My personal energy provider here in N.CA is PG&E. My utility employs and deploys thousands of eco-foot soldiers to lecture consumers on how NOT to consume. A big chunk of my electricity rates PAYS to scold myself about how to put on an extra sweater, or add another layer of home insulation in my mild temperate climate to cut my energy use by 2%. Another big chunk of my PG&E invoice goes to PAY for my utility company’s incompetence in burning several people to death in San Bruno. Seems my utility … forgot … to tell State and local building officials where their high pressure underground gas lines are located, which allowed multiple structures to be literally built over their gas lines, if not simply within … burning distance. And in this day and age of GIS mapping … there is still no GIS overlay maps which illustrate (to the public) where these gas lines are located. So it is buyer beware of (burnable) real estate in CA. My PG&E bill has steadily increased (at 5x the national rate) to fund a never ending PR campaign on TV, radio, and internet telling me how “safe” and “inclusive”, and “green” PG&E is on my behalf. Why? It’s not as if I can “change” utility companies. PG&E is a monopolistic public utility.
My near-exponentially increasing PG&E rates pay for anything BUT the delivery of electricity and natural gas … but pay a HUGE $$ amount for virtue-signaling … to me. A cost that I resent paying to a de facto energy monopoly. A cost that has NOTHING to do with (what should be) the mission of delivering cheap, plentiful, energy to consumers.

Reply to  kenji
May 16, 2018 7:51 am

And to add injury to insult, your state has acquiesced to the demands of politically motivated environmentalists to shut down your two nuke plants: Diablo and SONGS. Leaving you with even less energy to fill your base load requirements and forcing your rates even higher.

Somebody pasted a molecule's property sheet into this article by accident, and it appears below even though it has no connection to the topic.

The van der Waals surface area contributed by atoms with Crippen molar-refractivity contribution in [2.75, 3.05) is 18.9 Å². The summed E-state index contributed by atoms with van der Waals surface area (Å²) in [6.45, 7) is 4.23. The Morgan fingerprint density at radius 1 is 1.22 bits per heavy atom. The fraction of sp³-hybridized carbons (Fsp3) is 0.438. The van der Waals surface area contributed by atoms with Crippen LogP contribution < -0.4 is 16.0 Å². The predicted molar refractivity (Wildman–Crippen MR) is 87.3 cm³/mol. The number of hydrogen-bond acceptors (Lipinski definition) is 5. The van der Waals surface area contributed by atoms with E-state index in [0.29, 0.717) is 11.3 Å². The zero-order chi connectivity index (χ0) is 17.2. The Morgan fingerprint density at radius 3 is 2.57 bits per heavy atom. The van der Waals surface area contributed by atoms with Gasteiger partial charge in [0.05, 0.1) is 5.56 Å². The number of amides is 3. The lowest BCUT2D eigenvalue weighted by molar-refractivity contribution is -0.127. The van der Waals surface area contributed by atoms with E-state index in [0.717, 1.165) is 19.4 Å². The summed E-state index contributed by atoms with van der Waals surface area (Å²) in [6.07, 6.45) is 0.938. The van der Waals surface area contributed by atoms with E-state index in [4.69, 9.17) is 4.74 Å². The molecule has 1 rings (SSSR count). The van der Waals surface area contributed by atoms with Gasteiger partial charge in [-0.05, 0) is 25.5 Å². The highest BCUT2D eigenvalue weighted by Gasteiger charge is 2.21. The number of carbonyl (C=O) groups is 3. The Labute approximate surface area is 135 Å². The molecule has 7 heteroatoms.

May 16, 2018 7:42 am

“Between 2009 and 2017, the price of solar panels per watt declined by 75 percent while the price of wind turbines per watt declined by 50 percent.”
Cheaper components could have a bearing on increased costs. A friend had a solar power design/installation company and noticed the newer, cheaper imported panels were increasingly substandard. He had high-quality standards and was losing on quotes to those employing the cheaper, inferior components and so he left the industry.
If the rush to supply ever cheaper solar/wind technology components means more long-term replacement/servicing costs, maybe the providers would pass on these increases to consumers.

May 16, 2018 8:22 am

This is nothing new, it was obvious from the beginning that putting in solar and wind still needed baseload, which meant you were self-condemned to pay for two separate generating infrastructures and systems, not just the one. Plus the tax hit of subsidies cost, on top.
Renewables will never be renewable, nor cheap enough to not wreck economies, or be competitive against people smart enough to not use ‘renewables’ at all.
This was entirely forseeable over 25 years ago.
Only the renewables industry crooks refused to admit the conjob tat tbey were knowingly playing on everyone.

May 16, 2018 10:09 am

Media actually do a reasinable job on “green” issues?
Lol, good luck with that.
There is even less chance of journalists actually critically reviewing “big green” than for policy makers to do so.
And the chance of policy makers critically reviewing the scandalous issues of “big green” is almost 0%.

May 16, 2018 10:14 am

Congrats 350.org ……for nothing. And no thanks to utility regulators for dropping the ball again.

May 16, 2018 10:19 am

Rooftop solar amounts to populist energy policy pressure at any cost while wind power amounts to backroom lobbying effort. The corrupted deciders are the common denominators who will rake in more money after leaving office.

May 16, 2018 10:21 am

I believe it relevant (and am surprised it isn’t mentioned in the author bio or subsequent comments) that the author Michael Shellenberger is running for Governor of California. Based on this article I wish him success.

Harry Passfield
May 16, 2018 11:07 am

Good post to put before those who continue to argue that ‘wind is free’.

Reply to  Harry Passfield
May 18, 2018 11:26 am

A victorian who ran a shipping line in the days of Empire was asked why he was buying more expensive steam powered ships to replace his sailing clippers, that also required him to buy fuel to power them.. The answer was simple “only the wind is free”.